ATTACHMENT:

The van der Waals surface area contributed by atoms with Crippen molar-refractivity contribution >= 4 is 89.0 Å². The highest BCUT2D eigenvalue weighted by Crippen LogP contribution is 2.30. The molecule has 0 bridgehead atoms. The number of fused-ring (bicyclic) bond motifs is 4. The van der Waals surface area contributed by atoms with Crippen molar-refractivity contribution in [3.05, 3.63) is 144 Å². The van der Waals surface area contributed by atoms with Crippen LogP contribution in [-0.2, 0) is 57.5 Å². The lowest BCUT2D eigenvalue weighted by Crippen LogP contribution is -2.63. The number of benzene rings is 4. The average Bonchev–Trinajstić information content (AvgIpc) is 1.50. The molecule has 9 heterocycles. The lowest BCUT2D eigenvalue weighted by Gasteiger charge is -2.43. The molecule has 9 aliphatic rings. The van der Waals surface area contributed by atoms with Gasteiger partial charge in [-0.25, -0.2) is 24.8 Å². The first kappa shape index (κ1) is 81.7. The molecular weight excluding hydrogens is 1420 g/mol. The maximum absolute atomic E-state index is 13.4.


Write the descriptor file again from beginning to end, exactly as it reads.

The van der Waals surface area contributed by atoms with Crippen molar-refractivity contribution >= 4 is 89.0 Å². The highest BCUT2D eigenvalue weighted by Crippen LogP contribution is 2.30. The molecule has 0 bridgehead atoms. The number of fused-ring (bicyclic) bond motifs is 4. The van der Waals surface area contributed by atoms with Crippen molar-refractivity contribution in [3.05, 3.63) is 144 Å². The van der Waals surface area contributed by atoms with Crippen LogP contribution in [-0.2, 0) is 57.5 Å². The lowest BCUT2D eigenvalue weighted by Crippen LogP contribution is -2.63. The number of benzene rings is 4. The average Bonchev–Trinajstić information content (AvgIpc) is 1.50. The molecule has 9 heterocycles. The lowest BCUT2D eigenvalue weighted by Gasteiger charge is -2.43. The molecule has 9 aliphatic rings. The van der Waals surface area contributed by atoms with Gasteiger partial charge in [-0.25, -0.2) is 24.8 Å². The first kappa shape index (κ1) is 81.7. The molecular weight excluding hydrogens is 1420 g/mol. The maximum absolute atomic E-state index is 13.4.